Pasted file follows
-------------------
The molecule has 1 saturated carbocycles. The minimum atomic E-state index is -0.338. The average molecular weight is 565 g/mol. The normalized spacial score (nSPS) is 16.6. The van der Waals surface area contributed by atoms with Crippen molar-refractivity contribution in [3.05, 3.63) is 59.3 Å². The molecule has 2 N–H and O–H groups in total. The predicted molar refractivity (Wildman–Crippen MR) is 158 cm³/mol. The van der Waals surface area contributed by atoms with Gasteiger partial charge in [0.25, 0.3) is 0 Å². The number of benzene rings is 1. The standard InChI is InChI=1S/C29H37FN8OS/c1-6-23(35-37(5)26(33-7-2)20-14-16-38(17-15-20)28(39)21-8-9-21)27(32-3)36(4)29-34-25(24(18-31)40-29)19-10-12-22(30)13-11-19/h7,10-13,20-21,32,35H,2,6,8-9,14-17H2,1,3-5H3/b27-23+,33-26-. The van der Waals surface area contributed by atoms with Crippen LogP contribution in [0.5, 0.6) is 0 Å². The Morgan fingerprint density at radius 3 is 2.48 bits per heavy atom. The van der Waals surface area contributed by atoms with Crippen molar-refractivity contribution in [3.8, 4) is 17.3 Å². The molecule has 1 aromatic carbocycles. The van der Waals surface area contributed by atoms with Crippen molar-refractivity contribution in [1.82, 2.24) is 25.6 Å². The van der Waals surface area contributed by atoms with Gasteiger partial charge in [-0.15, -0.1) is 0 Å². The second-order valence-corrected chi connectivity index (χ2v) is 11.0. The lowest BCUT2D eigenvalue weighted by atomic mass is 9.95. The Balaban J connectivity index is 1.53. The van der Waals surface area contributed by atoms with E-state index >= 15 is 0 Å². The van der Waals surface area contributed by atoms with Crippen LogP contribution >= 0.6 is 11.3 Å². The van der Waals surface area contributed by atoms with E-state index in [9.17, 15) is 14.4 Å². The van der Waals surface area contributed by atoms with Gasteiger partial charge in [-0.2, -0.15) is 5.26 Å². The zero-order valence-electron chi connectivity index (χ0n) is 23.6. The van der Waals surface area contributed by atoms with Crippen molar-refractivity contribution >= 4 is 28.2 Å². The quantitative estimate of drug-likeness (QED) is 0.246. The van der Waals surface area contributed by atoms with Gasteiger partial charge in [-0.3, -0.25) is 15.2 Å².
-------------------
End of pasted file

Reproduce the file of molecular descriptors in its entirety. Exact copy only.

The molecule has 1 saturated carbocycles. The minimum atomic E-state index is -0.338. The average molecular weight is 565 g/mol. The normalized spacial score (nSPS) is 16.6. The van der Waals surface area contributed by atoms with Crippen molar-refractivity contribution in [3.05, 3.63) is 59.3 Å². The molecule has 2 N–H and O–H groups in total. The predicted molar refractivity (Wildman–Crippen MR) is 158 cm³/mol. The van der Waals surface area contributed by atoms with Gasteiger partial charge in [0.25, 0.3) is 0 Å². The number of benzene rings is 1. The standard InChI is InChI=1S/C29H37FN8OS/c1-6-23(35-37(5)26(33-7-2)20-14-16-38(17-15-20)28(39)21-8-9-21)27(32-3)36(4)29-34-25(24(18-31)40-29)19-10-12-22(30)13-11-19/h7,10-13,20-21,32,35H,2,6,8-9,14-17H2,1,3-5H3/b27-23+,33-26-. The van der Waals surface area contributed by atoms with Crippen LogP contribution in [0.5, 0.6) is 0 Å². The Morgan fingerprint density at radius 3 is 2.48 bits per heavy atom. The van der Waals surface area contributed by atoms with Crippen molar-refractivity contribution in [3.8, 4) is 17.3 Å². The molecule has 1 aromatic carbocycles. The van der Waals surface area contributed by atoms with Crippen molar-refractivity contribution in [1.82, 2.24) is 25.6 Å². The van der Waals surface area contributed by atoms with Gasteiger partial charge in [-0.15, -0.1) is 0 Å². The second-order valence-corrected chi connectivity index (χ2v) is 11.0. The lowest BCUT2D eigenvalue weighted by atomic mass is 9.95. The Balaban J connectivity index is 1.53. The van der Waals surface area contributed by atoms with E-state index >= 15 is 0 Å². The van der Waals surface area contributed by atoms with Crippen LogP contribution >= 0.6 is 11.3 Å². The van der Waals surface area contributed by atoms with E-state index in [9.17, 15) is 14.4 Å². The van der Waals surface area contributed by atoms with Gasteiger partial charge in [-0.2, -0.15) is 5.26 Å². The zero-order valence-electron chi connectivity index (χ0n) is 23.6. The van der Waals surface area contributed by atoms with Crippen molar-refractivity contribution >= 4 is 28.2 Å². The quantitative estimate of drug-likeness (QED) is 0.246. The van der Waals surface area contributed by atoms with Gasteiger partial charge in [-0.3, -0.25) is 15.2 Å².